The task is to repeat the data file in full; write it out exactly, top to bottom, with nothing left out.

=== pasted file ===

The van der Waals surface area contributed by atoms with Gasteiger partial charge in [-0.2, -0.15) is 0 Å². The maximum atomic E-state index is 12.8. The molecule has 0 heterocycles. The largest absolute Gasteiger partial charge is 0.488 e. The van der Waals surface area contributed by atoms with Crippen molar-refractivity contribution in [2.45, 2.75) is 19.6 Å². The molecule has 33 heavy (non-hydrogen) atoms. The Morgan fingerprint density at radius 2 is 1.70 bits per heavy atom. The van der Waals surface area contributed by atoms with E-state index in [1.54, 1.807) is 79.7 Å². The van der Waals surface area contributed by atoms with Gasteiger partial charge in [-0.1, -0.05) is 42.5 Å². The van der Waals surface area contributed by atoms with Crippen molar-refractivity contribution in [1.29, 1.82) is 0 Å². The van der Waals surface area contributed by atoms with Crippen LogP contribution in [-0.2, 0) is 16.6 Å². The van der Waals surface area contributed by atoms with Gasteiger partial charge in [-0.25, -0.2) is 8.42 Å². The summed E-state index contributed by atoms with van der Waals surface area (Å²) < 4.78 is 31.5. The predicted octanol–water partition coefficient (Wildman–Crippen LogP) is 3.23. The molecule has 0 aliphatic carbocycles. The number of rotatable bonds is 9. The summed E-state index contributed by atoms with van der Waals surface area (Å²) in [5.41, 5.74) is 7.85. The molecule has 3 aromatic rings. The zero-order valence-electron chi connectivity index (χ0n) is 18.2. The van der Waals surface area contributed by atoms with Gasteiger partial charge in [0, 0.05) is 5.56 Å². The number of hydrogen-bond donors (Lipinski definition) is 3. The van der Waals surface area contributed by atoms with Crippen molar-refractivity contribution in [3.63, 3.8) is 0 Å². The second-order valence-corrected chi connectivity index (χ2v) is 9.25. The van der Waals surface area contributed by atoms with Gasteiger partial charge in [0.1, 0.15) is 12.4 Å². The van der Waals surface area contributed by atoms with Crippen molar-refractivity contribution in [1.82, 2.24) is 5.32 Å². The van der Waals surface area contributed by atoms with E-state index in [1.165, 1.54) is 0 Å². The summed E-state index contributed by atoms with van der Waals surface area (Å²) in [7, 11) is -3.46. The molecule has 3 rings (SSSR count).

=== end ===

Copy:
The van der Waals surface area contributed by atoms with Gasteiger partial charge in [-0.2, -0.15) is 0 Å². The maximum atomic E-state index is 12.8. The molecule has 0 heterocycles. The largest absolute Gasteiger partial charge is 0.488 e. The van der Waals surface area contributed by atoms with Crippen molar-refractivity contribution in [2.45, 2.75) is 19.6 Å². The molecule has 33 heavy (non-hydrogen) atoms. The Morgan fingerprint density at radius 2 is 1.70 bits per heavy atom. The van der Waals surface area contributed by atoms with E-state index in [1.54, 1.807) is 79.7 Å². The van der Waals surface area contributed by atoms with Gasteiger partial charge in [-0.1, -0.05) is 42.5 Å². The van der Waals surface area contributed by atoms with Crippen molar-refractivity contribution in [1.29, 1.82) is 0 Å². The van der Waals surface area contributed by atoms with Crippen LogP contribution in [-0.2, 0) is 16.6 Å². The van der Waals surface area contributed by atoms with Gasteiger partial charge in [-0.25, -0.2) is 8.42 Å². The summed E-state index contributed by atoms with van der Waals surface area (Å²) < 4.78 is 31.5. The predicted octanol–water partition coefficient (Wildman–Crippen LogP) is 3.23. The molecule has 0 aliphatic carbocycles. The number of rotatable bonds is 9. The summed E-state index contributed by atoms with van der Waals surface area (Å²) in [5.41, 5.74) is 7.85. The molecule has 3 aromatic rings. The zero-order valence-electron chi connectivity index (χ0n) is 18.2. The van der Waals surface area contributed by atoms with Gasteiger partial charge in [0, 0.05) is 5.56 Å². The number of hydrogen-bond donors (Lipinski definition) is 3. The van der Waals surface area contributed by atoms with Crippen molar-refractivity contribution in [3.63, 3.8) is 0 Å². The second-order valence-corrected chi connectivity index (χ2v) is 9.25. The van der Waals surface area contributed by atoms with Gasteiger partial charge in [0.1, 0.15) is 12.4 Å². The van der Waals surface area contributed by atoms with Crippen molar-refractivity contribution in [1.82, 2.24) is 5.32 Å². The van der Waals surface area contributed by atoms with E-state index in [1.165, 1.54) is 0 Å². The summed E-state index contributed by atoms with van der Waals surface area (Å²) in [7, 11) is -3.46. The molecule has 3 rings (SSSR count).